The recycling system is moving to a “potential crisis,” with China, the biggest buyer, taking less of it, paying less for it, rejecting contaminated stuff (which is a lot of it) — and possible forcing regional waste systems to toss much of it in landfills until they can reshape their mission.
In a nutshell, say recyclers here, the age of “wishful recycling” is over. Wishful recycling is where, if you wonder where a pizza box goes, you just toss it in the mostly likely bin, the one for paper. If a jar still has peanut butter on it, you just toss it in with the glass. Lids? Well, just toss ‘em in with plastic. But no. Recyclers have to do better.
Why? Because most commingled recycling material is shipped to China and they’re not happy with us. Our lack of education and discipline about recycling is costing them money and labor.
“Drastic changes have recently occurred in global recycling markets,” say area recycling services in a news release. The changes are creating a “potential crisis” across the world, but especially on the West Coast, because China has announced that, by the end of 2017, it will ban import of unsorted paper, metal and some types of plastics.
Under a program the Chinese call “national sword,” they’re banning import of contaminants and “this in a very abrupt manner, quicker than we can react to it,” says Blake. “We don’t know the degree of impact yet or how long it will last.”
China has been receiving recycling from us that’s 20 percent contaminants and they want to tighten that to 3 percent, then 1 percent, he says.
What this means in curbside bins is that you’ll recycle newsprint, cardboard, tin cans, and simpler plastics, such as milk and water bottles. Glass will continue to be recycled in its separate bin. The market is still good for tin cans, which are recycled into re-bar and other metal things, says Garry Penning, Rogue Waste System director of government affairs and marketing.
You won’t recycle “scrap paper,” such as junk mail, cereal boxes and toilet paper tubes. You won’t recycle plastic containers for shampoo, yogurt, butter and such. These items are considered “contaminants,” which slow down processing and increase costs for China, and this creates a backup to shippers, processors and finally, local collectors, says Penning.
For stuff to be recyclable, it also can’t be contaminated with any kind of food or gunk. You may think that paper coffee cup from Starbucks is recyclable, but it isn’t. It’s scrap for the landfill.
“People have to keep all recycling clean now,” says Penning. “If there’s any question, the best thing to do is toss it in the garbage.”
Glass can continue to be recycled domestically. Recycled glass collected by Recology Ashland is sent to Glass To Glass in Portland to be made into new glass, as is glass collected by Rogue Disposal in Medford and Phoenix.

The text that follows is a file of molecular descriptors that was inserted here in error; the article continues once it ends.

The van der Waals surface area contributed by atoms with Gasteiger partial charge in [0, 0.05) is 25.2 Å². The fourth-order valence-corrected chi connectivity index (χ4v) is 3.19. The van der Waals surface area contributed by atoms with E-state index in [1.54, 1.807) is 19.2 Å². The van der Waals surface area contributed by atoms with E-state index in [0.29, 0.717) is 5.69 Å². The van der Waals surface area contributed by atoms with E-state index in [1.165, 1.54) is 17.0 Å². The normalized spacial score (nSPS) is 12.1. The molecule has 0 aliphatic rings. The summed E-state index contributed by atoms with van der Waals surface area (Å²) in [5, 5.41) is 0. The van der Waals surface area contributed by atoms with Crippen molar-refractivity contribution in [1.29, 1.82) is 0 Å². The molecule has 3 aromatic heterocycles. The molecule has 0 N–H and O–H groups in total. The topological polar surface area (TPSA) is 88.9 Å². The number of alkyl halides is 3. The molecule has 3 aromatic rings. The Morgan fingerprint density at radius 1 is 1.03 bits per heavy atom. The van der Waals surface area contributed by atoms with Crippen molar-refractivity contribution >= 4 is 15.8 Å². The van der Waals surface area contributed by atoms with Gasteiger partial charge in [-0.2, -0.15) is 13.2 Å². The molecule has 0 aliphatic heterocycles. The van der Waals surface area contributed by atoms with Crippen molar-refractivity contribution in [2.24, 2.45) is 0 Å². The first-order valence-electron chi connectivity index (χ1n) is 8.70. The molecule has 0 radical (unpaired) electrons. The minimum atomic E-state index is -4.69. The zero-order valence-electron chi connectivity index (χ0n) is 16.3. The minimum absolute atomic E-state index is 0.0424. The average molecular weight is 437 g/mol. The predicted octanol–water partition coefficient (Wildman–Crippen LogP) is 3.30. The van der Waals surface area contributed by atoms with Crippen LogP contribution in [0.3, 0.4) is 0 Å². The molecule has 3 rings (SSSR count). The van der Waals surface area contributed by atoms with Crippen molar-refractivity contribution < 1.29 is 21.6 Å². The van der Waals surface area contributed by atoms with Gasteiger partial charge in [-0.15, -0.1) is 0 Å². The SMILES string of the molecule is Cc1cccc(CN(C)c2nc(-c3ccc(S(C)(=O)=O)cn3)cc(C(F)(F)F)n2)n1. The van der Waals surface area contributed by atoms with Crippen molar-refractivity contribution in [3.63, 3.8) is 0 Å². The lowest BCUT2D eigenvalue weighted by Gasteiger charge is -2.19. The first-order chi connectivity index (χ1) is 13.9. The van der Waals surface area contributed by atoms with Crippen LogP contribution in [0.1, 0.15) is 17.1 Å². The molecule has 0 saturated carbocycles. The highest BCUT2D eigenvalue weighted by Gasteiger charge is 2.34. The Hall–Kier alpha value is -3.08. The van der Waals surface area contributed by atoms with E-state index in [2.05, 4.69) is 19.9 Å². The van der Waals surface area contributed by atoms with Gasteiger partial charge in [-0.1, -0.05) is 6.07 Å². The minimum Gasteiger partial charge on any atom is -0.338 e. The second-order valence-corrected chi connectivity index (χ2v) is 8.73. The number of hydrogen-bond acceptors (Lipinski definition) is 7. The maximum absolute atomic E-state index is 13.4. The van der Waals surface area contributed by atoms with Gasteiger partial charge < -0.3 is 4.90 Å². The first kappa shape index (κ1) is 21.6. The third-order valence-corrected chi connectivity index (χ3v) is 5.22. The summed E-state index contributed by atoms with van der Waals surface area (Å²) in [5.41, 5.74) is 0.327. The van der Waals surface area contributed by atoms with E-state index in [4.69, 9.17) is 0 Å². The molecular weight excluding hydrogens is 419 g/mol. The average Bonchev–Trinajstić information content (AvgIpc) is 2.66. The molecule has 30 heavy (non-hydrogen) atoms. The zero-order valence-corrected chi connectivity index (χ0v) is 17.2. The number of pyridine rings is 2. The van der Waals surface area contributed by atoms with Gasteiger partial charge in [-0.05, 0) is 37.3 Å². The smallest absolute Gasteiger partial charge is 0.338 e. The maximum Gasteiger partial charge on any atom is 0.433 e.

You might think cardboard is plentiful, but it’s getting more scarce, simply because America manufactures less and less stuff, so it doesn’t need as much cardboard to package it. So, cardboard is still recyclable in Oregon, but “the market is slowing down here. If you make a widget in China, you need a box there,” says Trent Carpenter, general manager of Southern Oregon Sanitation.
To meet new standards, the material recovery facility (MERF) used by local recyclers is now running commingled items through its lines twice but, says Blake, this cuts their efficiency in half.
“The worst case scenario is there’s no home for all the recycling but we have a limited amount of storage,” he says. “Ultimately, if we don’t have the capacity to process it, we landfill some and if the landfill fills up, we can’t fulfill the responsibility we have.
“The traditional MERF has been paying us $20 a ton for commingle, but,” Blake says, “the market is so bad now that, in the short run, they will charge us to accept it. … In the end, it will have to paid by the ratepayer. The real-life impact will be on rates. If we all improve, get great on recycling, we wouldn’t have this issue.”
To help change recycling behavior, area recyclers are joining in an education campaign for ratepayers, including video and social media that reflect the tightening rules.
If local recyclers aim to put more stuff in landfills, says Penning, they have to get permission from the state Department of Environmental Quality. While the new rules are “extremely disruptive,” says Penning, “what China decides is what’s relevant to us.”
The dreaded Chinese “national sword” has not come down yet. However, they say, it’s highly likely by the end of the year.
— John Darling is an Ashland freelance writer. Reach him at email@example.com.
(Oct. 6: Story updated to reflect that recycled glass collected in Ashland is sent to Portland to be made into new glass, not sent to the landfill or used as aggregate.)